The primary element of life is derived from the air we breathe. In yoga, this subtle element is known Pranayama, or Prana which literally means “to extend the vital life force.” It is an incredibly rich practice, made up of many breathing techniques that can bring vitality and sustenance to our bodies.
Prana is not the air itself but the subtle life-giving element extracted from the air. The more life-force you have in your body, the more "alive" you are; the less life force; the less "alive" you are. Life force is present in all forms of nourishment. For example: activities that make you feel alive, eating whole foods straight from nature, being around other individuals full of life. However, the most potent form comes from air and sunlight. When we breathe, we take in oxygen, and we also take in a lot of prana. The oxygen gets diffused into the lungs and then gets into the bloodstream, while the prana goes throughout the body. Every cell of our body is nourished with new life.
The strongest expression of prana is the movement of our breath. With each inhalation, we draw subtle energy into our bodies. With each exhalation, we return carbon dioxide. I have found in my own practice and that of my students a full exhale can be a symbolic expression of letting go.
Let’s look at what is actually happening when we exhale. As we breathe out, we are releasing carbon dioxide. Because of our ever-increasing to-do list, most people are busy inhaling that they do not pay much attention to the exhale process. Without exhaling completely, excess carbon dioxide leaves a strong toxin in your lungs. This habit can lead to shallow breathing and holding your breath.
We have all caught ourselves holding our breath or shallow breathing in times of stress. Our breath is a reflection of our state of mind. Yogis have observed that the breath reflects the condition of the mind and body and it is a very accurate gauge of one’s mental state.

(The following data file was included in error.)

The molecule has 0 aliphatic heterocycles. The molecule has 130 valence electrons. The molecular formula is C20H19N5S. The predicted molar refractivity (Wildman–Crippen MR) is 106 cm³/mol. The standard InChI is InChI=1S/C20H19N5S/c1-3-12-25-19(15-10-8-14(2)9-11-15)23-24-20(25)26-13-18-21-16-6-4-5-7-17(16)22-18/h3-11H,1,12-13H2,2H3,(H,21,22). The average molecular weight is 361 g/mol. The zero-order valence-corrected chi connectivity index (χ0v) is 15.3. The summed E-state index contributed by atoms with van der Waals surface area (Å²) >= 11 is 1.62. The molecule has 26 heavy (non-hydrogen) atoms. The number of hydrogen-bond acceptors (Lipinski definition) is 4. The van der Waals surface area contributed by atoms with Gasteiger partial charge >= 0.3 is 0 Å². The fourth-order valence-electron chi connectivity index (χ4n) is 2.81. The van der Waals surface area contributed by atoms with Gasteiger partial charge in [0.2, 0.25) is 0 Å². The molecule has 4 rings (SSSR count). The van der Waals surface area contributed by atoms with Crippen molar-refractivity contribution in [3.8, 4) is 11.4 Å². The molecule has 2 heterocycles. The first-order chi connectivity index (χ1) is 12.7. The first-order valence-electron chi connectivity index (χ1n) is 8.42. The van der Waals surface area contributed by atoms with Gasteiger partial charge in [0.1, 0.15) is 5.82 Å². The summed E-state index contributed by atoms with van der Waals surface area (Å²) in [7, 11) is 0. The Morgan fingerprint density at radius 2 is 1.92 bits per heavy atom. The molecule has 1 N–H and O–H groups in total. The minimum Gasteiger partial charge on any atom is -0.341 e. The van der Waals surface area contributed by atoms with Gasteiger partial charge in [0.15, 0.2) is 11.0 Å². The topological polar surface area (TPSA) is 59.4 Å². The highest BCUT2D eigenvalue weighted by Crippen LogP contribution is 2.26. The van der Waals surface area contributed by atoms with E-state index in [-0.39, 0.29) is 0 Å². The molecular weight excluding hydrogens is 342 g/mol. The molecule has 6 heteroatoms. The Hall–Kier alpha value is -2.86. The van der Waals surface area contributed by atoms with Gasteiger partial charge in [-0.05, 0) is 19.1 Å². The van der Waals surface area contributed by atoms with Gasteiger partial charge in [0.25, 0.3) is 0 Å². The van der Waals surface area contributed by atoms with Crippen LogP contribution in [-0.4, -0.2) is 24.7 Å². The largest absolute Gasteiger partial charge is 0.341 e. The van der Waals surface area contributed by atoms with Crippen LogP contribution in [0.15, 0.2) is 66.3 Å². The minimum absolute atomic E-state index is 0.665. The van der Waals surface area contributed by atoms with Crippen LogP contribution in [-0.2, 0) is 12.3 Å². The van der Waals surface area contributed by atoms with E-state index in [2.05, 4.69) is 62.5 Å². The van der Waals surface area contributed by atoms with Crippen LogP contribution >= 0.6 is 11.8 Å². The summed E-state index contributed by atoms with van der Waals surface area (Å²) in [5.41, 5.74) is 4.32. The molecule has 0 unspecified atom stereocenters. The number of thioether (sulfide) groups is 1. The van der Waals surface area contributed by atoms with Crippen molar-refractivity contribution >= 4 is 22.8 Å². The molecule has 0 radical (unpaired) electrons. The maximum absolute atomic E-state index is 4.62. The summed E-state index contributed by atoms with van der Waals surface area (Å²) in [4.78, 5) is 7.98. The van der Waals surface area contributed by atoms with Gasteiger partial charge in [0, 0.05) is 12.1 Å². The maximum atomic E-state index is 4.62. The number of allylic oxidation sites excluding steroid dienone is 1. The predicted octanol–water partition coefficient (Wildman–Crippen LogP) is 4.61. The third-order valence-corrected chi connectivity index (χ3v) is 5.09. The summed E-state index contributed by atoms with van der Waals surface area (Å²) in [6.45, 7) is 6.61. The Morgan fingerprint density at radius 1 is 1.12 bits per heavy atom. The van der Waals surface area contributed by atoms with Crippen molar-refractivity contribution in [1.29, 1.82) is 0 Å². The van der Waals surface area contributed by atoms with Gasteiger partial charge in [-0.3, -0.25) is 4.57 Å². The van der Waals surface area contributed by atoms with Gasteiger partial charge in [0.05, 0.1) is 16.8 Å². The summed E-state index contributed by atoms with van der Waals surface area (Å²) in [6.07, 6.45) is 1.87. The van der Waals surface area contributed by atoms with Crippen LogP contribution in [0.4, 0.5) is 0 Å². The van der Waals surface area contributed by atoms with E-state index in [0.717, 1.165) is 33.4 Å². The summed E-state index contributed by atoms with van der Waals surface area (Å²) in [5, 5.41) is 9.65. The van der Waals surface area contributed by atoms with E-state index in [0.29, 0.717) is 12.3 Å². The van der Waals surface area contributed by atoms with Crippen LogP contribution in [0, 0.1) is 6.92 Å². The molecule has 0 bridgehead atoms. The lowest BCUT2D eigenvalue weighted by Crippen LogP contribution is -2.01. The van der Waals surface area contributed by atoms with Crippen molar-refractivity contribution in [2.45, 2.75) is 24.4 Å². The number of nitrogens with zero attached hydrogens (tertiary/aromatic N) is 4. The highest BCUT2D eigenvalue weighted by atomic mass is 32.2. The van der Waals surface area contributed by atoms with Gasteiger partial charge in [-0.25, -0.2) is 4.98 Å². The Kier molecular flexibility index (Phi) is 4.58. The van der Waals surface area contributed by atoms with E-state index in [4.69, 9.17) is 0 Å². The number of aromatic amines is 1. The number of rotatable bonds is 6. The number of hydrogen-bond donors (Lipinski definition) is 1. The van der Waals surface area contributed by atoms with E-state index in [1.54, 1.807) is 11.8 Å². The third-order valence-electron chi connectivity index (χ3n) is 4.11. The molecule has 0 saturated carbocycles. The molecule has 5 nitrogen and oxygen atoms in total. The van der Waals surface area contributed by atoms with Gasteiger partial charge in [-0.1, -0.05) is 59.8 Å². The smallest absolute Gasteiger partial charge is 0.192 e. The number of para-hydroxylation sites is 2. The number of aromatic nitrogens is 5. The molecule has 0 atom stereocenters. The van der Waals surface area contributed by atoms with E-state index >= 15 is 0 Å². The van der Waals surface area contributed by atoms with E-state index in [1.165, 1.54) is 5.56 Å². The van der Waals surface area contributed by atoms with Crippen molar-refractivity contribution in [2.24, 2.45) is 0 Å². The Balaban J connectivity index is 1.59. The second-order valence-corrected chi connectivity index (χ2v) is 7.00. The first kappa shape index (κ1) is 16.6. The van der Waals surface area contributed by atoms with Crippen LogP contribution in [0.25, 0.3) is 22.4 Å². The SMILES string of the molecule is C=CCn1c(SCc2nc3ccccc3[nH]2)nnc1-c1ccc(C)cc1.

The ego is not something to be conquered. It serves a purpose in our life. Yet when the ego runs the show, we are consumed with the fear of not enough. The ego lives in a false world of perfection and scarcity. You may always have to be right, or perhaps take things a bit too seriously. The ego finds it difficult to find pleasure or play, because it is waiting for trouble. A symbolic exhale can connect our mind and body and perceive our true internal state.
By changing our breathing patterns with awareness of our emotional state, our mind and body can be affected and changed. When you do deep breathing, feel that you are inhaling a lot of vital energy. Hold your breath for a few seconds, while thinking that the prana is going directly to the place that you need it. Then when you exhale, feel that you are throwing out all that does not serve you.
When you notice your ego trying to run the show, try this technique to infuse your body with more life-giving energy. Wishing you deep peace!
Raechel is the founder and executive director of Grand Rapids Healing Yoga. She offers training, in therapeutic yoga, yoga therapy, and trauma informed modalities. She works with clients privately to help create emotional, mental, and physical release through yoga. By creating a safe and non-judgmental space for the client to explore their own personal patterns, Raechel offers a body-based therapy for creating change and transformation. She believes that each individual has the ability to find their own answers and discover their deepest Self when given the opportunity to be empowered, embodied, and explore. Raechel serves on the board of the Mind, Body, Being Project, bring Trauma Sensitive Yoga to underserved communities.